He was last in line for introductions, not by choice, but because the Red Wings knew that when the announcer called his name, you wouldn’t be able to hear anyone else’s.

“NO. 29 GILBERT DELORME . . . ” boomed the voice, working its way down the list.

“NO. 34 JEFF SHARPLES. . . . “

He stared at his skates and waited his turn. For nine weeks he had been wrapped in injury, stuck in street clothes while his teammates skated, stuck in limbo while his world spun without him. The Red Wings were trailing the Edmonton Oilers in this NHL semifinal, the season was down to its last few breaths, and it was time to pull out all the emotional baggage.

The captain was coming out to play.

“AND. . . . “

They rose to their feet.

“NO. 19. . . .

The roar spread like fire in a vat full of lighter fluid.

“STEVE . . . YZERMAN!”

It was every happy mother on every front porch step, every giggling family in every airport runway, arms open wide. Steve Yzerman, out since March 1 with a bad knee, would not win this game — that would actually be done by the rest of the team, a gritty, no-quit effort that speaks volumes for Detroit spirit — but his appearance was like the posting of a notice to those giants in the blue and orange uniforms.

Not dead yet.

People do come back, you know.
“DEEE-TROIT!” they were cheering when this thing was over, when the Wings had clipped Edmonton, 5-2, to narrow the series to a two games to one deficit.

“DEE-TROIT! DEE-TROIT!”

What a night. Would you have wanted to be anywhere else? Here, in a packed Joe Louis Arena, was hockey the way Motown fans like it, sweaty, hard, hurting and real. None of that sterile applause in Northlands Coliseum where the Oilers had grabbed a 2-0 lead in this Campbell Conference final. You had something to say this night, you hollered; you had something to holler, you roared.

Spirit? The fans were painting their hair in the hallway, red and white, Wings’ colors, three dollars a pop, in support of the team. They were screaming themselves hoarse. They were waving signs.

And in the middle of this emotional avalanche was Yzerman, the captain. At the risk of sounding melodramatic, was there any Red Wings fan there who didn’t breathe in and out with Yzerman’s first few moves on the ice? He went down; the crowd sucked air. He got up; they exhaled.

“IS HE OK?”

“GET UP! GET UP!”

The talk before this night had been all about rushing the return of a hero. Would it be safe for him to come back? What if he got hurt? He’s only 22.

“My biggest nightmare about him,” coach Jacques Demers said before the game, “is his first shift. I don’t want him to fall down, or to be embarrassed.

“I love this kid. Anybody will tell you he’s more than a hockey player, more than just an athlete. He’s such a great person. I just don’t want him to be embarrassed. He’s a man of pride.”

There was no worry about that. On his first shift, he dived to the ice to try to block a shot. He got up and continued skating. He took a ram from Edmonton’s Jeff Courtnall. He came back swinging and wound up in the penalty box. On the Wings’ first goal of the evening, he whacked the puck over to teammate and friend Brent Ashton, earning an assist.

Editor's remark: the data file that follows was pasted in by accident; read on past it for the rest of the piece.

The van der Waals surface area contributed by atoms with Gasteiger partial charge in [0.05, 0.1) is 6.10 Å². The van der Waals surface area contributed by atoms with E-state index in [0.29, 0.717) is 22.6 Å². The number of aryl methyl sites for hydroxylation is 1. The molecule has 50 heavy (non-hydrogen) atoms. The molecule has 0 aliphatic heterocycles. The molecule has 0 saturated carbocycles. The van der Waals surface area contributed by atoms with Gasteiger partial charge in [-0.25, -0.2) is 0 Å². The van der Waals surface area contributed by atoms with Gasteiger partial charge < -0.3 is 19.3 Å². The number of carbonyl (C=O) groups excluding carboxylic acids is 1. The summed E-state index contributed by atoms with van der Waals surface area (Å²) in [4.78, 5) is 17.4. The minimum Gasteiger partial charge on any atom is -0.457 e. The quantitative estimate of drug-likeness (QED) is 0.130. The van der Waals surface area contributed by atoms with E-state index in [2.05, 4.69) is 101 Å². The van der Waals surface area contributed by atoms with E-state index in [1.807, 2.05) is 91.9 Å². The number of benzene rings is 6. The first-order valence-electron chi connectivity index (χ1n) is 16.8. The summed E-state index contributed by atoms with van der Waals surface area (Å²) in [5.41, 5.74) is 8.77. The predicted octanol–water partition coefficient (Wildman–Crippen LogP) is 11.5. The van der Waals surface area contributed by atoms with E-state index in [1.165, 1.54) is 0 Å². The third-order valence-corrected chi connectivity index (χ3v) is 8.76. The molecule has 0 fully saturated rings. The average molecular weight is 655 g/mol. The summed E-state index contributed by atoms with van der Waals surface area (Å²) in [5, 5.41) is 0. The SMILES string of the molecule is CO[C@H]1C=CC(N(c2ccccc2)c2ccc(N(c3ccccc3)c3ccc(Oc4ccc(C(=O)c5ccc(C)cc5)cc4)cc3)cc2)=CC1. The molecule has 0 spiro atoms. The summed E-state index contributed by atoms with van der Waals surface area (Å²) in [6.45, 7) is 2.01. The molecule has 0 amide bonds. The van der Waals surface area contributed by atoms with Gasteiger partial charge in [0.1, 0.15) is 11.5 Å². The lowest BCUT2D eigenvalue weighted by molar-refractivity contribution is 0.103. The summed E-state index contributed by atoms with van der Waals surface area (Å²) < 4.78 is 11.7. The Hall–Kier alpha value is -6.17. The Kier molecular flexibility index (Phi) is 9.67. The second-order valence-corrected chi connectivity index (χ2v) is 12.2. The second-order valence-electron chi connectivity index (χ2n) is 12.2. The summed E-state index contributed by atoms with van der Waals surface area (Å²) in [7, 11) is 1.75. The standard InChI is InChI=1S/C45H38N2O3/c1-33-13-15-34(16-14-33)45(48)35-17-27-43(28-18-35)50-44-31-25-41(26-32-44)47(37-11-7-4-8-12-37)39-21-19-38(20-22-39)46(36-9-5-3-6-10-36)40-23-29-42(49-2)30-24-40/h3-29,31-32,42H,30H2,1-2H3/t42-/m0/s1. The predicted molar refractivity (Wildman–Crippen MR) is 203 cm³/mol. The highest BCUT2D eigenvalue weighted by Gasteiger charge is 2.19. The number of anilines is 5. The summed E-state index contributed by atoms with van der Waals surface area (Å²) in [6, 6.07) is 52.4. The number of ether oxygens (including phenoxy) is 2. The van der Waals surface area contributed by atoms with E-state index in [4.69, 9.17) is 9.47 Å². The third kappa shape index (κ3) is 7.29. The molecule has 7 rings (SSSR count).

Shy? Intimidated? Scared? Yzerman spent as much time on the ice as the Zamboni machine. He seemed eager to prove that he was not fragile, that he did not come out this night with a “Do Not Disturb” sign around his neck. He had bugged Demers to let him play, almost got him to relent on Thursday night in Game 2, and finally, on Friday morning stood before his coach and gave him the ready look.

“You sure you feel OK?” Demers asked.

“Yes,” said Yzerman.

“Does the knee hurt?”

“No.”

“Are you mentally ready?”

“Yes.”

“Let’s go then.” Let’s go, then. It might have been the trumpet call for the entire evening. For in addition to the lift of Yzerman’s return, this was, simply put, a solid slice of glory for the Wings, a back-to-the-walls defense of all they held dear. The final period, when Edmonton had closed the gap to 3-2, was simply frantic, eye-popping, nerve-jangling hockey. Who could breathe? Everyone knew how potent the Oilers were. The only time you’re safe against them is when you hear the final horn.

So when Dave Barr pushed that fourth goal past Grant Fuhr, and leaped into the air as far as a pair of skates would let him. Well, you saw it. Bedlam.

And when Mel Bridgman found that puck in front of the net with 1:27 to go and poked it in, good night. The Wings were going to beat Edmonton.

Soundly.

“DEE-TROIT!” gushed the crowd, in a singular voice that shook the rafters.

“DEE-TROIT! DEE-TROIT!”

Magic. Glory. There will be other nights, other hockey games, and sure, this series may still well end in a Red Wings defeat. But for one warm Saturday night, Detroit hockey fans tasted a splash of what homecomings are all about. The captain came out to play. Anything seems possible now.

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